Friday, September 11, 2009

The Intermingling of Disappointment and Optimism

How long, oh how long will it take people to regard abortion as a medical procedure? This really is a blow. Obama's plan, as it turns out, will not provide any funding for abortions and presumably would not count it as a covered medical procedure in the government healthcare option nor in the mandates to be laid out for insurance companies. I've imbedded the video in here and it's definitely worth a watch in its entirety, but that particular blow to the fight for reproductive justice comes comes at around 27:20 in the speech. Also, if you'd prefer just to read what the president says and forgo all the hoopla, you can read a transcript here.

This, of course, all stems from the roadblocks that still stand in front of us with regard to the previous post. Abortion is the great unmentionable. It's taboo. Many of its supporters feel uncomfortable with the topic. It's something some other person does, and as such, that keeps abortion from moving away from a shadowy existence.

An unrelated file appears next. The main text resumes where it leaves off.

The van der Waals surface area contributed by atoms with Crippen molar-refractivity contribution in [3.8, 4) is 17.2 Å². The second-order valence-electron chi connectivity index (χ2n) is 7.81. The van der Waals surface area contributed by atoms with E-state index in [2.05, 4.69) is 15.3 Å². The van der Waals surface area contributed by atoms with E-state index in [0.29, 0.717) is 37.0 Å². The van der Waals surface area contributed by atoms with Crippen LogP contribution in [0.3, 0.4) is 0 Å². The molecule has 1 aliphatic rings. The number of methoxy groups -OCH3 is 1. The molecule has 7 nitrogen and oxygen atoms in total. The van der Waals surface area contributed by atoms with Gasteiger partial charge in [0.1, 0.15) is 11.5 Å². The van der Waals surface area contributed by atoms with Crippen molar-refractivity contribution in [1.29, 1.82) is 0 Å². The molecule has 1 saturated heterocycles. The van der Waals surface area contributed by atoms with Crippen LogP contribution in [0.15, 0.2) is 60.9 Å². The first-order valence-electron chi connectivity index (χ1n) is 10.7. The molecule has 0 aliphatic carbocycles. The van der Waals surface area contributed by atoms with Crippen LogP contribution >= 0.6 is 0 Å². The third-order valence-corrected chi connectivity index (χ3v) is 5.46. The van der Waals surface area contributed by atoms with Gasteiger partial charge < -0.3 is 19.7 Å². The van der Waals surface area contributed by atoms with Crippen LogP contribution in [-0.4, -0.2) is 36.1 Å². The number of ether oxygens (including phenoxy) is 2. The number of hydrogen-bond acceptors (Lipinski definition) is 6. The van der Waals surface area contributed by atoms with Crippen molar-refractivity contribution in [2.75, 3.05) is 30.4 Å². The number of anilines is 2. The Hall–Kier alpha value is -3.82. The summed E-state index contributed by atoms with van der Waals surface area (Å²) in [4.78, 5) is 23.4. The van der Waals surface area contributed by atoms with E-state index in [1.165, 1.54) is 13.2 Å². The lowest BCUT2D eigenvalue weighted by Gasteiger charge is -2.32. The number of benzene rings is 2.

The bottom line is that much of the country (this includes, apparently, the federal government) does not view abortion as something purely medical. Imagine what a disconnect we'd experience if President Obama stood up and said, "Just to clear up any misunderstandings, none of your tax dollars will be used to fund chemotherapy."

So, as the title of this post suggests, I find myself conflicted. It's a great humanistic boon for me, personally, that the country finally seems on a course to ensure this human right for every citizen-- yet it still stigmatizes reproductive health despite the fact that empowering women and giving them choice, both in our country and elsewhere, has proven to be one of the most effective means of eliminating poverty and, to tout a great conservative notion, helping people to help themselves.

Healthcare reform is surely something around which we can rally, let's just be sure to have the courage to continue to speak frankly about about our cause. We've got to do our part to shine the light on choice because society wants to keep it subdued and quiet in the shadows.

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